This is where obelisks come into play, as they are used as your save points, how to change your loadouts, refill your ammo and upgrade your character. Yes, when you run out of ammo, you’ll need to use an obelisk, which in turn resets all of the enemies, meaning you’ll need to use ammo again to defeat them. See where this design starts to falter? The same goes for wanting to change weapons. If you just picked up a sweet new gun or want to upgrade one you’re using, you’ll need to visit an obelisk, which aren’t generally placed conveniently along the path you need to go, and spent your scrap to upgrade skills and weapons. Same goes for leveling up, as you’ll need to use these points, respawning all the enemies, causing a lot of unneeded backtracking and killing.

This is where the main change to ranged combat comes into play. Yes you have a melee weapon, but it’s generally only used as a last resort when you run out of ammo and can’t find an obelisk to refill. This ranged based combat forces you to play Immortal drastically different from others in the genre. You can either manually aim at enemies, targeting head or limbs, or use the lock on for easier aiming. The problem is there’s pros and cons to both.

You see, sure using lock on is great and easy when it decides to lock onto the guy you actually want to fire at, but you’re unable to freely aim at head and limbs this way. Sometimes you’ll want to free fire, as shooting an arm can make the enemy drop their weapon, or blowing their leg off will stagger them for a short period. While that’s great and promotes strategic gunfire, your ammo is so limited that I chose to mostly use the lock on to avoid missing any shots so that I didn’t have to backtrack to an obelisk to refill my ammo. It doesn’t help that the manual aiming simply doesn’t feel right, as I wasted a lot of shots trying to aim properly, and reloading takes forever at the default rate before upgrades.

With combat being ranged based, you’d think that you’d be given some sort of shield or defensive mechanics to counter enemies’ attacks. Nope. You’re simply given a dodge that uses your stamina. When you’re being surrounded and have to avoid incoming fire from enemies, it can be chaotic at best to figure out where and when to dodge, especially since there’s no hit markers of which side you’re being shot from.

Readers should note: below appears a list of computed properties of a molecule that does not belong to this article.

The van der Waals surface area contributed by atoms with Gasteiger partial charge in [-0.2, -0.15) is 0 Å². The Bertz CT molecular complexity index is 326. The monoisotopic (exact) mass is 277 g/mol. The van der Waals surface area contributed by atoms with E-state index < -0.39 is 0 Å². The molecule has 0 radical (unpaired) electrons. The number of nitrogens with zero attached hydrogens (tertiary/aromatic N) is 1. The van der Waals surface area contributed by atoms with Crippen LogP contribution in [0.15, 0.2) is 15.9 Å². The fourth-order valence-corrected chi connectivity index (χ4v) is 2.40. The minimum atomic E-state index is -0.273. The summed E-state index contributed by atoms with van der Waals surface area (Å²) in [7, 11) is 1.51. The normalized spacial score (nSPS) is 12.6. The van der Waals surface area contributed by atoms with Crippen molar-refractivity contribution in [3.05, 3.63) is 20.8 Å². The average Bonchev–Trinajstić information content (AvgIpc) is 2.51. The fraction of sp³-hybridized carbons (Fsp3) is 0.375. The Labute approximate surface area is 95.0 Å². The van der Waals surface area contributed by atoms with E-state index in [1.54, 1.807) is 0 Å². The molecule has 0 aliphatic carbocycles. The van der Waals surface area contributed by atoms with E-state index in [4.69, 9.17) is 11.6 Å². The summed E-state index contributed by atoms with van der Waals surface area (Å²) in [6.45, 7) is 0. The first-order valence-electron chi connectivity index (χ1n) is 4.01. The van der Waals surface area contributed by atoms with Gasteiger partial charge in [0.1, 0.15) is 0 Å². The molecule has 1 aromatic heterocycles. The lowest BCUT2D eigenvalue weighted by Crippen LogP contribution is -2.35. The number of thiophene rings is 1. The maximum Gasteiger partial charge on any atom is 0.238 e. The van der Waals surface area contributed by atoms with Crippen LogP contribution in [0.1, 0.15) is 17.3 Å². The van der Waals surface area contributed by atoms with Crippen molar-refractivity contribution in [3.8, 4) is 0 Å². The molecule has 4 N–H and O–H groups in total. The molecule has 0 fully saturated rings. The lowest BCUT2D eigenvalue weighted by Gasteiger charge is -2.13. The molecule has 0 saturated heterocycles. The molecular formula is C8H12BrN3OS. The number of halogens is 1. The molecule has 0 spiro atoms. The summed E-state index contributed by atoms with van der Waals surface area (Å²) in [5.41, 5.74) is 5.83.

And don’t get me started on some of the enemies. I know games like this are supposed to be difficult, and in the beginning it’s manageable, but later on you start to face off against grunts that will rush at you and explode, and worse, teleporting enemies. These bastards break your lock on and can warp in nearly any direction and distance, so when you’re fighting multiples, along with other types of enemies, prepare for some great frustration. Sure, enemies have weak glowing spots on their backs that can use massive damage, but good luck actually getting behind them when being flanked from all sides from teleporting enemies.

What I did enjoy were the numerous boss fights. Sure, they utilized basic attack patterns with obvious tells for the most part, but their challenge level was just about spot on for the most part, that is until you get to the ones that spawn more enemies and other crazy attacks. Prepare to die on these fights though, as one wrong move and you’ll earn a cheap death. The first boss, for example, has a tell when he’s about to rush directly at you, prompting you to dodge out of the way. Fail to do so and you’ll be knocked down and stunned for a moment, where he’ll most likely follow-up with a ground pound, killing you in the process. Expect many cheap moves like this and simply try and circle around to their backs and shoot the weak spots.

Dark Souls was so popular, not simply because of its daunting challenge and difficulty, but its balanced and fair gameplay once you learned from your mistakes. That doesn’t really exist here as prominently with the major change to ranged combat. Sure it has the difficulty, but it’s lacking the soul and fun for the most part. This immortal should have stayed chained.

Overall: 4.5 / 10
Gameplay: 3.7 / 10
Visuals: 5.5 / 10
Sound: 5.0 / 10